Philippine authorities have formed a task force that will go after the killers of two tribal leaders and a school director in Surigao del Sur province. "We will scour areas where the suspects may have possibly hidden," said police Senior Superintendent Narciso Verdadero, task force head. The Sept. 1 killings
of Emerito Samarca, head of a tribal school, and community leaders Dionel Campos and Aurelio Sinzo in Lianga town have prompted the evacuation of some 3,000 Manobo indigenous people. Piya Macliing Malayao, secretary general of the indigenous peoples group Katribu, said the government is "doing nothing to end the impunity." On Sept. 16, Malayao filed a complaint for human rights violations against the Philippine military and several militia groups before the United Nations special rapporteur on the rights of indigenous peoples. "The killings of indigenous peoples are not acceptable and must end at once," Vicky Tauli-Corpuz, the special rapporteur, told ucanews.com. Malayao expressed hope that Corpuz "will really help us in pressuring the government to act on the situation of the people." She said that the support of the U.N. official for the capture of the killers and the calls to disband and disarm paramilitary groups is "very positive." Cristina Palabay, secretary general of human rights group Karapatan, said an independent investigation "should be pursued, instead of the government's usual response to form an interagency task force, which amounts to nothing." Data from Karapatan show that of the 282 victims of extrajudicial killings in the country as of Aug. 31, at least 73 were indigenous people. Of the 73, 57 were from Mindanao. Verdadero, meanwhile, told ucanews.com that he will hold a dialogue with various tribal groups in the province to convince the suspects in the killings to surrender. "If after exhausting all means and talks and there will be no results, then we have no choice left but to get them using our troops," the police officer said. A leader of the paramilitary group allegedly behind the killings warned that the manhunt operation can be "bloody and difficult." Datu Dangpanan, who described himself as spokesman of the Magahat-Bagani Force in Surigao del Sur, said the suspects "will make it difficult for the government to catch them." He warned of the possibility of "bloody misencounters."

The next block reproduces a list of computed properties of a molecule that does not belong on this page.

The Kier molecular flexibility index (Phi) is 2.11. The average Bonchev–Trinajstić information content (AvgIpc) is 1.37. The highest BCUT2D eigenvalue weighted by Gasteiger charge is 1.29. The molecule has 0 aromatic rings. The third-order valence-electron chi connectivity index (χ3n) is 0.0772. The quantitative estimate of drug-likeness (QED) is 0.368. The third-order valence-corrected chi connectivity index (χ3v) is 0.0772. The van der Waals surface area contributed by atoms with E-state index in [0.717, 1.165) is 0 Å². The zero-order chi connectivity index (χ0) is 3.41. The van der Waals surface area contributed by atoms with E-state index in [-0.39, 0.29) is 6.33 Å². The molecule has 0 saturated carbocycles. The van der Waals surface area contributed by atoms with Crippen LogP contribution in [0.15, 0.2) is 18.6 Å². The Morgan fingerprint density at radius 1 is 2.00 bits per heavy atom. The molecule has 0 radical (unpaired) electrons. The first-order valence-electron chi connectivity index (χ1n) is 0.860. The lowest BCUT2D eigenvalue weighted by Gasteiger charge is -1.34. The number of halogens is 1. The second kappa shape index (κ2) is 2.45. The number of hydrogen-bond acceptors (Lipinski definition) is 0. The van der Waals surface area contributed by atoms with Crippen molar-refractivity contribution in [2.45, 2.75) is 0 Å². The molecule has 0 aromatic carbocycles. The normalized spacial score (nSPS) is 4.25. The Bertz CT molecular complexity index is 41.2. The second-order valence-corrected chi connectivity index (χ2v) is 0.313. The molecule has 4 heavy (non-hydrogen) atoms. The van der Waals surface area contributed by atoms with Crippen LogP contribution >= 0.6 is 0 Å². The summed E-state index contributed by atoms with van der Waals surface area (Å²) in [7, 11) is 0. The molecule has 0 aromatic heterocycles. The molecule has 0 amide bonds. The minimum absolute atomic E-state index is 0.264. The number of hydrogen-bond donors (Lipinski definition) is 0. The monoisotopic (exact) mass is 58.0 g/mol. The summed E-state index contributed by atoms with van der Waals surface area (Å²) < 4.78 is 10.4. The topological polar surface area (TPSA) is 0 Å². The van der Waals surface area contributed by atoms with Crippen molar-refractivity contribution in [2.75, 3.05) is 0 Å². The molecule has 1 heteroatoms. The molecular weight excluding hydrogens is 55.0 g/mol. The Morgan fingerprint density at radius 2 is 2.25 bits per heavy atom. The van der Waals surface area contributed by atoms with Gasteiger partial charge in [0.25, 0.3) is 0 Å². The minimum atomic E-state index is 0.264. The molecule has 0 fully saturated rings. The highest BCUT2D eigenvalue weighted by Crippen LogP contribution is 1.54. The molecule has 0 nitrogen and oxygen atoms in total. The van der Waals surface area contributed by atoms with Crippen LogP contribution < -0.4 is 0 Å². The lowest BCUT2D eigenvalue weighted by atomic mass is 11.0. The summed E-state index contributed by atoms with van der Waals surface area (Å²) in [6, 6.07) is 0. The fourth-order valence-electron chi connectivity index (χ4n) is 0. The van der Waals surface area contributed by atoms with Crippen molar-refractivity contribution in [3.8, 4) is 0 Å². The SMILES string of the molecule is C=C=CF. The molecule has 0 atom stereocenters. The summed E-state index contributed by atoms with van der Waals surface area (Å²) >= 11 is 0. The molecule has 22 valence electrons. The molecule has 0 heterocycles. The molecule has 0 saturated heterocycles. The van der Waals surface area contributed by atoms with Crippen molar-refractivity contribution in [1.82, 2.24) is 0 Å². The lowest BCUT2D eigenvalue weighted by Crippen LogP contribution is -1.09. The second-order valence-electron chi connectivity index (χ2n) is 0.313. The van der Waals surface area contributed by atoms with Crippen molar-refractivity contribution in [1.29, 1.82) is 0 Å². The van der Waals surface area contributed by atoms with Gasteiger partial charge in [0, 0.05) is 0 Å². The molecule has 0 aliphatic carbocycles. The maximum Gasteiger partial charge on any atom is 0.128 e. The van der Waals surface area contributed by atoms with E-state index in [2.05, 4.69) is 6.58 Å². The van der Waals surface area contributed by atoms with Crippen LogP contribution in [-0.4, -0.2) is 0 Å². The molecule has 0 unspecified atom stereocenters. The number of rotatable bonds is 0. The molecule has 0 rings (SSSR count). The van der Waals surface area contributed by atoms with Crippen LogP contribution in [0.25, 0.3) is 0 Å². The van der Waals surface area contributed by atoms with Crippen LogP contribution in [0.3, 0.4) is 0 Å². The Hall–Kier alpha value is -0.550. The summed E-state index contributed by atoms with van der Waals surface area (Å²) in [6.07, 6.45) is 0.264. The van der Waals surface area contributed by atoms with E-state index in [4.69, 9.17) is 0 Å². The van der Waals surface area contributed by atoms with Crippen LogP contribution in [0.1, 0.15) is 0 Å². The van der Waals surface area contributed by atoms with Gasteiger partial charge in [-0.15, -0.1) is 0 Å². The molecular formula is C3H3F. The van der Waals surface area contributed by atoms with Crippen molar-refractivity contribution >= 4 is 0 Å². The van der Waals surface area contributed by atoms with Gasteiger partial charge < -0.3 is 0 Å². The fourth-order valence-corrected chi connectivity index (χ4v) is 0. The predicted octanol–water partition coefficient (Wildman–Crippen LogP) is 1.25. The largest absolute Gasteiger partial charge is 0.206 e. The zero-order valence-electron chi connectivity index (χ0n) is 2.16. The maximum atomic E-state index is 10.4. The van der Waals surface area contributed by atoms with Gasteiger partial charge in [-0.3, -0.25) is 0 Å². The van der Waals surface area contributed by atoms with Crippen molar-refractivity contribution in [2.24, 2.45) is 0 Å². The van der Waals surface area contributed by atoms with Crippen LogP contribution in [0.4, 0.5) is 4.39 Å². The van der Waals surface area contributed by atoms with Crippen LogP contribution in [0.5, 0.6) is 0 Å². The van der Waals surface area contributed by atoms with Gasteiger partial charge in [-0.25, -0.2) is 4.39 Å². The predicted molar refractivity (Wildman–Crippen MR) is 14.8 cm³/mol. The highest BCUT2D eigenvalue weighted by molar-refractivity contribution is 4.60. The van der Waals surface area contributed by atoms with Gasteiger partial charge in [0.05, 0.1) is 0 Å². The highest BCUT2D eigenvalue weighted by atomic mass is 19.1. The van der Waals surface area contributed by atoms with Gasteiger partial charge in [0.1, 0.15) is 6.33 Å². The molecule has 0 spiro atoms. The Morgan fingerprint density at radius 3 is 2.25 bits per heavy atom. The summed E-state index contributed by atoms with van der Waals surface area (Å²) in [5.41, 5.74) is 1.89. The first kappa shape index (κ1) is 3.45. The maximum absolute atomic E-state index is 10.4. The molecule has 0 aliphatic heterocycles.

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Authorities have identified the suspects — brothers Loloy and Bobby Tejeros, Margarito Layno, and 20 other "John Does" — as members of a paramilitary group led by Datu Calpet Egua.